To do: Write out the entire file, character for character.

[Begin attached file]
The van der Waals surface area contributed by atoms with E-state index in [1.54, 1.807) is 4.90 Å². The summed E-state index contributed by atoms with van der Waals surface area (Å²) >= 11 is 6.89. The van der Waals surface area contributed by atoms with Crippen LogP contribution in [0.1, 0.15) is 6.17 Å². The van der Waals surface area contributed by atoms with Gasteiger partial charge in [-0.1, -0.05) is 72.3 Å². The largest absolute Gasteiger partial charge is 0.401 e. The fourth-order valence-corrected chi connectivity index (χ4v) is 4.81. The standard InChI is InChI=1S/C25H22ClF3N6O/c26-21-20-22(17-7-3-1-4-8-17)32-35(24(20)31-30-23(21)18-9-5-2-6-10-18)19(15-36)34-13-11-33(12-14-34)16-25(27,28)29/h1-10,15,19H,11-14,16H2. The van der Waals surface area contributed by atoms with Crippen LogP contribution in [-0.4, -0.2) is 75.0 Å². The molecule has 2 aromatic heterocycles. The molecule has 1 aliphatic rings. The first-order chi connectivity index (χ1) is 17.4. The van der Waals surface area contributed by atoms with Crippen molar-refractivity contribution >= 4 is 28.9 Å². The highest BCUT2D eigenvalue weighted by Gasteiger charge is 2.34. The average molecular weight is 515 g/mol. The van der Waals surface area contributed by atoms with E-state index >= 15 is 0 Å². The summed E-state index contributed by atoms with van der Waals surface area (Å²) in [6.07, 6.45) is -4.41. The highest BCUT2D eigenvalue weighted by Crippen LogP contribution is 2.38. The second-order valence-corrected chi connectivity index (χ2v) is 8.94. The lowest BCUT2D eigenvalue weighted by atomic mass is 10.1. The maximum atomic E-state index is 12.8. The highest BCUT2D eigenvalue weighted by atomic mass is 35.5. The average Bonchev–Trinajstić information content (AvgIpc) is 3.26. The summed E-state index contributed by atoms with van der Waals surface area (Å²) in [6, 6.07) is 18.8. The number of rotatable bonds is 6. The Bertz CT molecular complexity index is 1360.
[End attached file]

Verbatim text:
The van der Waals surface area contributed by atoms with E-state index in [1.54, 1.807) is 4.90 Å². The summed E-state index contributed by atoms with van der Waals surface area (Å²) >= 11 is 6.89. The van der Waals surface area contributed by atoms with Crippen LogP contribution in [0.1, 0.15) is 6.17 Å². The van der Waals surface area contributed by atoms with Gasteiger partial charge in [-0.1, -0.05) is 72.3 Å². The largest absolute Gasteiger partial charge is 0.401 e. The fourth-order valence-corrected chi connectivity index (χ4v) is 4.81. The standard InChI is InChI=1S/C25H22ClF3N6O/c26-21-20-22(17-7-3-1-4-8-17)32-35(24(20)31-30-23(21)18-9-5-2-6-10-18)19(15-36)34-13-11-33(12-14-34)16-25(27,28)29/h1-10,15,19H,11-14,16H2. The van der Waals surface area contributed by atoms with Crippen LogP contribution in [-0.4, -0.2) is 75.0 Å². The molecule has 2 aromatic heterocycles. The molecule has 1 aliphatic rings. The first-order chi connectivity index (χ1) is 17.4. The van der Waals surface area contributed by atoms with Crippen molar-refractivity contribution >= 4 is 28.9 Å². The highest BCUT2D eigenvalue weighted by Gasteiger charge is 2.34. The average molecular weight is 515 g/mol. The van der Waals surface area contributed by atoms with E-state index >= 15 is 0 Å². The summed E-state index contributed by atoms with van der Waals surface area (Å²) in [6.07, 6.45) is -4.41. The highest BCUT2D eigenvalue weighted by Crippen LogP contribution is 2.38. The second-order valence-corrected chi connectivity index (χ2v) is 8.94. The lowest BCUT2D eigenvalue weighted by atomic mass is 10.1. The maximum atomic E-state index is 12.8. The highest BCUT2D eigenvalue weighted by atomic mass is 35.5. The average Bonchev–Trinajstić information content (AvgIpc) is 3.26. The summed E-state index contributed by atoms with van der Waals surface area (Å²) in [6, 6.07) is 18.8. The number of rotatable bonds is 6. The Bertz CT molecular complexity index is 1360.